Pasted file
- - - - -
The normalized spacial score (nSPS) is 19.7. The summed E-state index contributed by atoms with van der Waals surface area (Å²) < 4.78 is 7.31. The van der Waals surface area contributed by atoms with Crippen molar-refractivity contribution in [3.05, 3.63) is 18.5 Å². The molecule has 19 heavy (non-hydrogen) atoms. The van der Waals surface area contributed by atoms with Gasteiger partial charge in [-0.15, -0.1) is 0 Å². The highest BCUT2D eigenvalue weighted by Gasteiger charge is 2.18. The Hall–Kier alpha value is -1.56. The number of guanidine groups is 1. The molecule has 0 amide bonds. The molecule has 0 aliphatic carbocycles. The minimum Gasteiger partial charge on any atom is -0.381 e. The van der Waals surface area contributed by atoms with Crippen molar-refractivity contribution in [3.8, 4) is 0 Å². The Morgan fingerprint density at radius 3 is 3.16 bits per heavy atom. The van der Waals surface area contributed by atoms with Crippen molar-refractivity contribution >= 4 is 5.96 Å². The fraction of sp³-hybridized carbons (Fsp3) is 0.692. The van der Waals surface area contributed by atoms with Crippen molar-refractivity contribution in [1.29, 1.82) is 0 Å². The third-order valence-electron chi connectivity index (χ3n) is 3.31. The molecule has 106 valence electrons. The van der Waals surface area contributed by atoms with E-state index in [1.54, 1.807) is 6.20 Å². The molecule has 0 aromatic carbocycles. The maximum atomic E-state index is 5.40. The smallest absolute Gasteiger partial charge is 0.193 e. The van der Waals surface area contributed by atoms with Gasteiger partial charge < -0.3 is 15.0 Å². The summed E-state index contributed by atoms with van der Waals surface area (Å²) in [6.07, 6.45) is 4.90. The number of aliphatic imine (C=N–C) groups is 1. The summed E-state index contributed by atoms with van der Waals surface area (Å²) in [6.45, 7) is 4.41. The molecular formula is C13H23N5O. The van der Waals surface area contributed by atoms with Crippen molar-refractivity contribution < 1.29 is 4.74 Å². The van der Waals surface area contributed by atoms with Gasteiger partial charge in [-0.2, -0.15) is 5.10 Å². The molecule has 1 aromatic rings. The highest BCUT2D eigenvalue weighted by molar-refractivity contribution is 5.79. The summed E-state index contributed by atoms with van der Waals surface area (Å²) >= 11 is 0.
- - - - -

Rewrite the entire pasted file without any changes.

The normalized spacial score (nSPS) is 19.7. The summed E-state index contributed by atoms with van der Waals surface area (Å²) < 4.78 is 7.31. The van der Waals surface area contributed by atoms with Crippen molar-refractivity contribution in [3.05, 3.63) is 18.5 Å². The molecule has 19 heavy (non-hydrogen) atoms. The van der Waals surface area contributed by atoms with Gasteiger partial charge in [-0.15, -0.1) is 0 Å². The highest BCUT2D eigenvalue weighted by Gasteiger charge is 2.18. The Hall–Kier alpha value is -1.56. The number of guanidine groups is 1. The molecule has 0 amide bonds. The molecule has 0 aliphatic carbocycles. The minimum Gasteiger partial charge on any atom is -0.381 e. The van der Waals surface area contributed by atoms with Crippen molar-refractivity contribution in [3.8, 4) is 0 Å². The Morgan fingerprint density at radius 3 is 3.16 bits per heavy atom. The van der Waals surface area contributed by atoms with Crippen molar-refractivity contribution >= 4 is 5.96 Å². The fraction of sp³-hybridized carbons (Fsp3) is 0.692. The van der Waals surface area contributed by atoms with Crippen molar-refractivity contribution in [1.29, 1.82) is 0 Å². The third-order valence-electron chi connectivity index (χ3n) is 3.31. The molecule has 106 valence electrons. The van der Waals surface area contributed by atoms with E-state index in [1.54, 1.807) is 6.20 Å². The molecule has 0 aromatic carbocycles. The maximum atomic E-state index is 5.40. The smallest absolute Gasteiger partial charge is 0.193 e. The van der Waals surface area contributed by atoms with Gasteiger partial charge < -0.3 is 15.0 Å². The summed E-state index contributed by atoms with van der Waals surface area (Å²) in [6.07, 6.45) is 4.90. The number of aliphatic imine (C=N–C) groups is 1. The summed E-state index contributed by atoms with van der Waals surface area (Å²) in [6.45, 7) is 4.41. The molecular formula is C13H23N5O. The van der Waals surface area contributed by atoms with Crippen molar-refractivity contribution < 1.29 is 4.74 Å². The van der Waals surface area contributed by atoms with Gasteiger partial charge in [-0.2, -0.15) is 5.10 Å². The molecule has 1 aromatic rings. The highest BCUT2D eigenvalue weighted by molar-refractivity contribution is 5.79. The summed E-state index contributed by atoms with van der Waals surface area (Å²) >= 11 is 0.